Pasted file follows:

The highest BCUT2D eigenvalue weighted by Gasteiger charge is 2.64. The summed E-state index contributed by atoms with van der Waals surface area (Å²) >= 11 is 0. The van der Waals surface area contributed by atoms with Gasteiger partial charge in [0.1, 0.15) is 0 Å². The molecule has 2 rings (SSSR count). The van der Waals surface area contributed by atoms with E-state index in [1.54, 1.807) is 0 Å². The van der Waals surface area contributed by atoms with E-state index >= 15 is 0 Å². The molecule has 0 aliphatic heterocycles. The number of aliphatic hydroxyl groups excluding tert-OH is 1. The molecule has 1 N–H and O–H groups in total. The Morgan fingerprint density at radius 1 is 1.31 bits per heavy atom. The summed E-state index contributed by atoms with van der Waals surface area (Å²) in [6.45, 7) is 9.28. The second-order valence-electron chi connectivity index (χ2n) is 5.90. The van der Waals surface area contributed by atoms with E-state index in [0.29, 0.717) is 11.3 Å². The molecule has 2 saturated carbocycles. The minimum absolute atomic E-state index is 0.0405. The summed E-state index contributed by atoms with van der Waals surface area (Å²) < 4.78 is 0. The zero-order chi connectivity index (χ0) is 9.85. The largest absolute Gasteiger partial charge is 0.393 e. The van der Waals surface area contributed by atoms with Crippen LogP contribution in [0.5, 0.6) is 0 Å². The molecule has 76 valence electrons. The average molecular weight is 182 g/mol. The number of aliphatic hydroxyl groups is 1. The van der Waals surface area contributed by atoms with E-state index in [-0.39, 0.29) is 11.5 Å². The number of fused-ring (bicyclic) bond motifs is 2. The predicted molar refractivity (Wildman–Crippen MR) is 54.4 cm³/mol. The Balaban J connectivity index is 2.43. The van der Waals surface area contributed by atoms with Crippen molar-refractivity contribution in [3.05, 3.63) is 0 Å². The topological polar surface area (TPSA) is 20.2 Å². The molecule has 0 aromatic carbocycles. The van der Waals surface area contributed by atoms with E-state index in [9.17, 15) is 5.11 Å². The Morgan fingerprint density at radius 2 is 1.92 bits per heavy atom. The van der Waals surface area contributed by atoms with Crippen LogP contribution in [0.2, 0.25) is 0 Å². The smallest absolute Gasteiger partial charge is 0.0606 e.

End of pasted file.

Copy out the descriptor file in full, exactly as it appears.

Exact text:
The highest BCUT2D eigenvalue weighted by Gasteiger charge is 2.64. The summed E-state index contributed by atoms with van der Waals surface area (Å²) >= 11 is 0. The van der Waals surface area contributed by atoms with Gasteiger partial charge in [0.1, 0.15) is 0 Å². The molecule has 2 rings (SSSR count). The van der Waals surface area contributed by atoms with E-state index in [1.54, 1.807) is 0 Å². The van der Waals surface area contributed by atoms with E-state index >= 15 is 0 Å². The molecule has 0 aliphatic heterocycles. The number of aliphatic hydroxyl groups excluding tert-OH is 1. The molecule has 1 N–H and O–H groups in total. The Morgan fingerprint density at radius 1 is 1.31 bits per heavy atom. The summed E-state index contributed by atoms with van der Waals surface area (Å²) in [6.45, 7) is 9.28. The second-order valence-electron chi connectivity index (χ2n) is 5.90. The van der Waals surface area contributed by atoms with E-state index in [0.29, 0.717) is 11.3 Å². The molecule has 2 saturated carbocycles. The minimum absolute atomic E-state index is 0.0405. The summed E-state index contributed by atoms with van der Waals surface area (Å²) < 4.78 is 0. The zero-order chi connectivity index (χ0) is 9.85. The largest absolute Gasteiger partial charge is 0.393 e. The van der Waals surface area contributed by atoms with Crippen LogP contribution in [0.5, 0.6) is 0 Å². The molecule has 76 valence electrons. The average molecular weight is 182 g/mol. The number of aliphatic hydroxyl groups is 1. The van der Waals surface area contributed by atoms with E-state index in [-0.39, 0.29) is 11.5 Å². The number of fused-ring (bicyclic) bond motifs is 2. The predicted molar refractivity (Wildman–Crippen MR) is 54.4 cm³/mol. The Balaban J connectivity index is 2.43. The van der Waals surface area contributed by atoms with Crippen molar-refractivity contribution in [3.05, 3.63) is 0 Å². The topological polar surface area (TPSA) is 20.2 Å². The molecule has 0 aromatic carbocycles. The van der Waals surface area contributed by atoms with E-state index in [9.17, 15) is 5.11 Å². The Morgan fingerprint density at radius 2 is 1.92 bits per heavy atom. The van der Waals surface area contributed by atoms with Crippen LogP contribution in [0.2, 0.25) is 0 Å². The smallest absolute Gasteiger partial charge is 0.0606 e.